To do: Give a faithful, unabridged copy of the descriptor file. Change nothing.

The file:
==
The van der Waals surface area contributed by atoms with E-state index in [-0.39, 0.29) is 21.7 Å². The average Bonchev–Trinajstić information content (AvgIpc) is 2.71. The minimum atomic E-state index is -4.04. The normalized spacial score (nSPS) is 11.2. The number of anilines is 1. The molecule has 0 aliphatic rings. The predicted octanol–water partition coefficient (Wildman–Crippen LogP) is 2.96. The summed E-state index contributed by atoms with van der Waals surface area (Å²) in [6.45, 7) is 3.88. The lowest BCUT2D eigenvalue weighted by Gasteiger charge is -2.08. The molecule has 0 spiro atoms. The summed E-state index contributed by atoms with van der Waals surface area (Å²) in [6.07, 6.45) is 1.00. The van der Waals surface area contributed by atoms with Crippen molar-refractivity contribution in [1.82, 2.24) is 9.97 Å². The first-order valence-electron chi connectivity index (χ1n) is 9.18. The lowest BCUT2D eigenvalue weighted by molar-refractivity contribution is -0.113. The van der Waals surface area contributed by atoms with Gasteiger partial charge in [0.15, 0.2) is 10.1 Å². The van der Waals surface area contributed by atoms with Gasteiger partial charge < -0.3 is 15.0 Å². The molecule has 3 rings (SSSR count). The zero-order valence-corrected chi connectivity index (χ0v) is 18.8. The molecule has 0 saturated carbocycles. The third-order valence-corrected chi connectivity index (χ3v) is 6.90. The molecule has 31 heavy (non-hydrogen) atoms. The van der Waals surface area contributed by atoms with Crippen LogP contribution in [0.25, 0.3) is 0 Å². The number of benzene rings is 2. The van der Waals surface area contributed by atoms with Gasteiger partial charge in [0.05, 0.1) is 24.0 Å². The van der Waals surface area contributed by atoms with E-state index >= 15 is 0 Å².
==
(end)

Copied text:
The van der Waals surface area contributed by atoms with E-state index in [-0.39, 0.29) is 21.7 Å². The average Bonchev–Trinajstić information content (AvgIpc) is 2.71. The minimum atomic E-state index is -4.04. The normalized spacial score (nSPS) is 11.2. The number of anilines is 1. The molecule has 0 aliphatic rings. The predicted octanol–water partition coefficient (Wildman–Crippen LogP) is 2.96. The summed E-state index contributed by atoms with van der Waals surface area (Å²) in [6.45, 7) is 3.88. The lowest BCUT2D eigenvalue weighted by Gasteiger charge is -2.08. The molecule has 0 spiro atoms. The summed E-state index contributed by atoms with van der Waals surface area (Å²) in [6.07, 6.45) is 1.00. The van der Waals surface area contributed by atoms with Crippen molar-refractivity contribution in [1.82, 2.24) is 9.97 Å². The first-order valence-electron chi connectivity index (χ1n) is 9.18. The lowest BCUT2D eigenvalue weighted by molar-refractivity contribution is -0.113. The van der Waals surface area contributed by atoms with Gasteiger partial charge in [0.15, 0.2) is 10.1 Å². The van der Waals surface area contributed by atoms with Gasteiger partial charge < -0.3 is 15.0 Å². The molecule has 3 rings (SSSR count). The zero-order valence-corrected chi connectivity index (χ0v) is 18.8. The molecule has 0 saturated carbocycles. The third-order valence-corrected chi connectivity index (χ3v) is 6.90. The molecule has 31 heavy (non-hydrogen) atoms. The van der Waals surface area contributed by atoms with Crippen LogP contribution in [0.25, 0.3) is 0 Å². The number of benzene rings is 2. The van der Waals surface area contributed by atoms with Gasteiger partial charge in [0.05, 0.1) is 24.0 Å². The van der Waals surface area contributed by atoms with E-state index >= 15 is 0 Å².